I'm pretty confident that one of the things listed in my original post will turn out to be your problem, but it's kind of difficult to narrow it down without doing some testing to determine which one is the cause. Throwing paarts on at random gets pretty expensive, pretty quickly and may not fix the car, if it is a bad O2 ground or high circuit resistance somewhere.
The engine IS running rich, that seems obvious. That's a good place to start; finding out why the rich condition exists. You will need a fuel pressure gauge to begin to diagnose this; you have to know if the fuel pressure is in spec or not first.
A fuel injection system is similiar to a garden hose. The fuel is supplied under pressure by the in tank electric pump, runs up to teh fuel rail, and any extra goes from the rail back through another line to the fuel tank. It is absolutely critical that the fuel be kept at an exact constant pressure in the system; this is accomplished by placing a regulator valve at teh point where the rail meets the return line. if teh pressure falls, the valve shuts to bring it back up; if the pressure is too high, it opens to bleed some off back to the tank. This all happens very quickly, many times per second. Under some conditions, a little higher pressure is needed (like during acceleration). This is accomplished by making teh regulator slightly adjustable; it is adjusted by engine vacuum (the reason for the vacuum hose to the regulator). When engine vacuum takes a dive (like under acceleration) the vacuum to teh regulator falls, causing a diaphragm inside the fuel regulator to close and bring pressure up to help meet the increased fuel demand.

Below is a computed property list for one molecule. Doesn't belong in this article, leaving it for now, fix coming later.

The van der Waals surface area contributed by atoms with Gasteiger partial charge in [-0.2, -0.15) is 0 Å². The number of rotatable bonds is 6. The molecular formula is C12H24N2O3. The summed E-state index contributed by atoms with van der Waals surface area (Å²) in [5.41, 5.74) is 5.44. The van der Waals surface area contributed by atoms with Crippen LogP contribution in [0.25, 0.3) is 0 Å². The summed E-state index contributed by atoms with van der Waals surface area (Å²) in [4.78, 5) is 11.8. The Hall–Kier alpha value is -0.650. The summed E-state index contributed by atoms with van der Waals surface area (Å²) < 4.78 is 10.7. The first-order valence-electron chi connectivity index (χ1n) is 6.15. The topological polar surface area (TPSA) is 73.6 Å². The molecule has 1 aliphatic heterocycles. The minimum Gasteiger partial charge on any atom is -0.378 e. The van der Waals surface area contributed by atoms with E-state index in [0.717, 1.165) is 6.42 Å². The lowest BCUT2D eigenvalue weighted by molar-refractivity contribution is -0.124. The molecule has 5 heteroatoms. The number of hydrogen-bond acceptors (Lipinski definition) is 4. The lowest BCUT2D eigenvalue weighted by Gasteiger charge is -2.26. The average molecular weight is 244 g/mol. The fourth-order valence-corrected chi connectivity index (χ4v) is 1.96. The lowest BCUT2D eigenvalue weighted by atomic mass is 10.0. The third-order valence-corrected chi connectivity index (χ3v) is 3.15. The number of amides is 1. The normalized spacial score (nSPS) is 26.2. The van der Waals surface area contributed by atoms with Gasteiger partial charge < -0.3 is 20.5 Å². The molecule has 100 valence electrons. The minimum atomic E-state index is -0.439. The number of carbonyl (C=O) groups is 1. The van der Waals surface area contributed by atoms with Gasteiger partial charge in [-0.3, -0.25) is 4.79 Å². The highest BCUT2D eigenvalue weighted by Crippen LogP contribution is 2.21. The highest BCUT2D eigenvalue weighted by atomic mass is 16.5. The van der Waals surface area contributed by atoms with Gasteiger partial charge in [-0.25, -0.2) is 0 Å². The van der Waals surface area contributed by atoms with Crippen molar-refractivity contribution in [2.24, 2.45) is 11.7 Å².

The Fuel injectors are fed from the pressurized rail. A fuel injector is very similiar to an electrrically operated garden hose nozzle. They are pulsed on and off very rapidly, allowing fuel to spray into the intake ports of the engine. Imagine taking your hand and very rapidly tapping the lever on the garden hose nozzle, making the hose spray short bursts of water; this is what the computer is doing with the fuel injectors. When the computer calculates that the engine needs more fuel, it adjusts the ON time of the pulses, allowing more fuel to flow.
Sounds pretty simple, huh? It is, actually; its a simple concept that works very well, and is much more reliable than carburetors ever were.
When something goes wrong to cause a rich mixture like you are experiencing, the problem can be in the pressure side of the system (too high a fuel pressure; the computer is programmed to open the injectors a certain amount under certain conditions, assuming that the fuel supply is constant. If there is too much fuel flowing because the pressure is too high, the computer has no way of knowing). Therefore, the very first step in diagnosing this condition is to obtain an accurate fuel pressure measurement ; if pressure is too high, then testing all of the other components is meaningless; you cant assess how they are doing their job if what they are trying to control is faulty.
If fuel pressure is too high, it is due to either a faulty pressure regulator, or a remote possibility is a restricted or kinked return line causing the fuel to not be able to flow back to the tank rendering the regulator useless.
If the fuel pressure is low and you ahve a rich condition, tehn you have one or more injectors staying open when they are supposed to be closed, leaking additional fuel in that isnt supposed to be there,like a hose nozzle dribbling.
If pressure is right on target, then the problem must be in teh control side; the injector pulse must be on too long because the computer is either receiving faulty information to base it's decisions on, or is making incorrect decisions due to faulty power, ground, or internal fault.